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This will probably be easier to explain based on my old, less golfed, version and then showing how I shortened it. I used to convert binary to decimal like this:
The only sensible way to construct a decimal number in Retina is by counting things (because Retina has a couple of features that let it print a decimal number representing an amount). So really the only possible approach is to convert the binary to unary, and then to count the number of unary digits. The last line does the counting, so the first four convert binary to unary.
How do we do that? In general, to convert from a list of bits to an integer, we initialise the result to
0 and then go through the bits from most to least significant, double the value we already have and add the current bit. E.g. if the binary number is
1011, we'd really compute:
(((0 * 2 + 1) * 2 + 0) * 2 + 1) * 2 + 1 = 11
^ ^ ^ ^
Where I've marked the individual bits for clarity.
The trick to doing this in unary is a) that doubling simply means repeating the number and b) since we're counting the
1s at the end, we don't even need to distinguish between
1s in the process. This will become clearer in a second.
What the program does is that it first adds a comma to the beginning as marker for how much of the input we've already processed:
Left of the marker, we'll have the value we're accumulating (which is correctly initialised to the unary representation of zero), and right of the value will be the next bit to process. Now we apply the following substitution in a loop:
Just looking at
$1,, this moves the marker one bit to the right each time. But we also insert
$`, which is everything in front of the marker, i.e. the current value, which we're doubling. Here are the individual steps when processing input
1011, where I've marked the result of inserting
$` above each line (it's empty for the first step):
You'll see that we've retained and doubled the zero along with everything else, but since we're disregarding them at the end, it doesn't matter how often we've doubled them, as long as the number of
1s is correct. If you count them, there are
11 of them, just what we need.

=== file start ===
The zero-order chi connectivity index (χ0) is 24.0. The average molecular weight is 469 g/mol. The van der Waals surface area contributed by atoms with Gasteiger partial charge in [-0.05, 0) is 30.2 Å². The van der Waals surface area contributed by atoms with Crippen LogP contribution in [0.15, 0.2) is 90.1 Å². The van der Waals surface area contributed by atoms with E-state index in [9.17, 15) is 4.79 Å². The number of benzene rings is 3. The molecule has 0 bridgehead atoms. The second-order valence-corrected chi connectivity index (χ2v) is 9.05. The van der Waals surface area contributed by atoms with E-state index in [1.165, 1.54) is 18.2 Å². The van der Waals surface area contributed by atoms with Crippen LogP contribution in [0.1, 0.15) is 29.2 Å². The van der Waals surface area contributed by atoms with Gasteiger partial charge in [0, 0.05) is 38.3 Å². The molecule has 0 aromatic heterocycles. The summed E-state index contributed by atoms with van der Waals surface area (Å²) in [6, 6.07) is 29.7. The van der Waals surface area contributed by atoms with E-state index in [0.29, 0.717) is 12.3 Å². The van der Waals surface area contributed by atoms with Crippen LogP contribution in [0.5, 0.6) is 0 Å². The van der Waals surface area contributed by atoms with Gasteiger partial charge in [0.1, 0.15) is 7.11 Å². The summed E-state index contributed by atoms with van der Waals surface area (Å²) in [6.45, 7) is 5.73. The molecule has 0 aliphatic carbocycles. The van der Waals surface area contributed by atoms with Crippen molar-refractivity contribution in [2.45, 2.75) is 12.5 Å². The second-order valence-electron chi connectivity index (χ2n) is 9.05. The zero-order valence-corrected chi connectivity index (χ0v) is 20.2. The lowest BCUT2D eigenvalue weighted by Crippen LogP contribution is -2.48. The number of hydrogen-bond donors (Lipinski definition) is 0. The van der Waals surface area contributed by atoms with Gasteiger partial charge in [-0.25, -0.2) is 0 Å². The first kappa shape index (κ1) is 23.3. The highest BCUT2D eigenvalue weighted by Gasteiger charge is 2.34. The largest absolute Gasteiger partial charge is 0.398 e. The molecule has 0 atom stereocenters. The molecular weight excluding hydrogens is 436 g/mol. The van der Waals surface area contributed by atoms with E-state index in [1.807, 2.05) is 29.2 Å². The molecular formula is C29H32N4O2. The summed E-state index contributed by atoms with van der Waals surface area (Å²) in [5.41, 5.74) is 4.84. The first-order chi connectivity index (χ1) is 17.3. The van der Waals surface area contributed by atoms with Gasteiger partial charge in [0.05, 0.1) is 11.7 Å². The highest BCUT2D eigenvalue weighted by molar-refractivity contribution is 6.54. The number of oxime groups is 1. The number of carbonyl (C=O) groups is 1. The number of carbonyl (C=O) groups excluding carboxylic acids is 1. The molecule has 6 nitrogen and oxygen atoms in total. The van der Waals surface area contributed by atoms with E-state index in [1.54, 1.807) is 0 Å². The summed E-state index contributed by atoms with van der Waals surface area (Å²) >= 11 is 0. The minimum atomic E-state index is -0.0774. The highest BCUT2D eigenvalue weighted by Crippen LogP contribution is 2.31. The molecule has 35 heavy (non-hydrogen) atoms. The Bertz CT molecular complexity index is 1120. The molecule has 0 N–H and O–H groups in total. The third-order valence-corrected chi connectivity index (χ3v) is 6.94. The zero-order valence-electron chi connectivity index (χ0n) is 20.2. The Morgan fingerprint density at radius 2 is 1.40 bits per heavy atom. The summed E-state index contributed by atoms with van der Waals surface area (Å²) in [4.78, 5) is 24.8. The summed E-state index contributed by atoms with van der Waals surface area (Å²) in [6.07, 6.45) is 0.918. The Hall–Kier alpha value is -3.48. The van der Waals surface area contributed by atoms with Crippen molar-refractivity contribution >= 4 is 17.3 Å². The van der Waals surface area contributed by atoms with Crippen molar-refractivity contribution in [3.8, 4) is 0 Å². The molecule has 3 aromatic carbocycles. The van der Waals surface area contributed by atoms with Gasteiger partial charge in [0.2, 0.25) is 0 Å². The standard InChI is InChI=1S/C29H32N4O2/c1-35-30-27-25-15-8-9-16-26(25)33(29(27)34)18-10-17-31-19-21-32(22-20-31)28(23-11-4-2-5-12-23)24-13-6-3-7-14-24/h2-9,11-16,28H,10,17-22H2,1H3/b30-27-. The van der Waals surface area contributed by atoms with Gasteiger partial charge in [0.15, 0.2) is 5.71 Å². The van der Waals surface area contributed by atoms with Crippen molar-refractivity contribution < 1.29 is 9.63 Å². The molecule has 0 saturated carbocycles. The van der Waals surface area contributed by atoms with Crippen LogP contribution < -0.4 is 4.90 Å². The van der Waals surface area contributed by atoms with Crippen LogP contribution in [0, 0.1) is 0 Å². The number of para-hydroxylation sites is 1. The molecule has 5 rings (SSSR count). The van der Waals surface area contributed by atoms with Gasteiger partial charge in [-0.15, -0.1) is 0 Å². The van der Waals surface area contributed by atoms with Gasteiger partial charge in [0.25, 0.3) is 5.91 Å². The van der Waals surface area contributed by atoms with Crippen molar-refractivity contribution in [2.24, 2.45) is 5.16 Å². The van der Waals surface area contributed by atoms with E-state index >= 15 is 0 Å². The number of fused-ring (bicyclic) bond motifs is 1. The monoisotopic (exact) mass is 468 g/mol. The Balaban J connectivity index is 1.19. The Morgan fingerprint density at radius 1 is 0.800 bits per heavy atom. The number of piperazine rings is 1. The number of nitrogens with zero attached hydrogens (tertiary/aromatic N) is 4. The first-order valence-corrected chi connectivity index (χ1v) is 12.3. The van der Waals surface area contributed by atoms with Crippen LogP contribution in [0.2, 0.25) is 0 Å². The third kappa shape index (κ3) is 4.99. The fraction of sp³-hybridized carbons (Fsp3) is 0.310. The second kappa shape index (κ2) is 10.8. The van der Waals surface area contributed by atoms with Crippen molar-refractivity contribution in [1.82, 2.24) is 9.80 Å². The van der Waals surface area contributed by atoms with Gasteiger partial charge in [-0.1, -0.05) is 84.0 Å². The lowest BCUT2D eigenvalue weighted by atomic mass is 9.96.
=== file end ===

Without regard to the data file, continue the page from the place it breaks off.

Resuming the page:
So that leaves the question of how to golf this down to 12 bytes. The most expensive part of the 18-byte version is having to use the marker. The goal is to get rid of that. We really want to double the prefix of every bit, so a first idea might be this:
The problem is that these substitutions happen simultaneously, so first bit doesn't get doubled for each bit, but it just gets copied once each time. For input
1011 we'd get (marking the inserted
_ __ ___
We do still need to process the input recursively so that the doubled first prefix is doubled again by the second and so on. One idea is to insert markers everywhere and repeatedly replace them with the prefix:
After replacing each marker with the prefix for the first time, we need to remember where the beginning of the input was, so we insert linefeeds as well and use the
% option to make sure that the next
$` only picks up things up the closest linefeed.
This does work, but it's still too long (16 bytes when counting
1s at the end). How about we turn things around? The places where we want to insert markers are identified by
\B (a position between two digits). Why don't we simply insert prefixes into those positions? This almost works, but the difference is that in the previous solution, we actually removed one marker in each substitution, and that's important to make the process terminate. However, the
\B aren't character but just positions, so nothing gets removed. We can however stop the
\B from matching by instead inserting a non-digit character into this place. That turns the non-word boundary into a word boundary, which is the equivalent of removing the marker character earlier. And that's what the 12-byte solution does:
Just for completeness, here are the individual steps of processing
1011, with an empty line after each step:
Again, you'll find that the last result contains exactly 11
As an exercise for the reader, can you see how this generalises quite easily to other bases (for a few additional bytes per increment in the base)?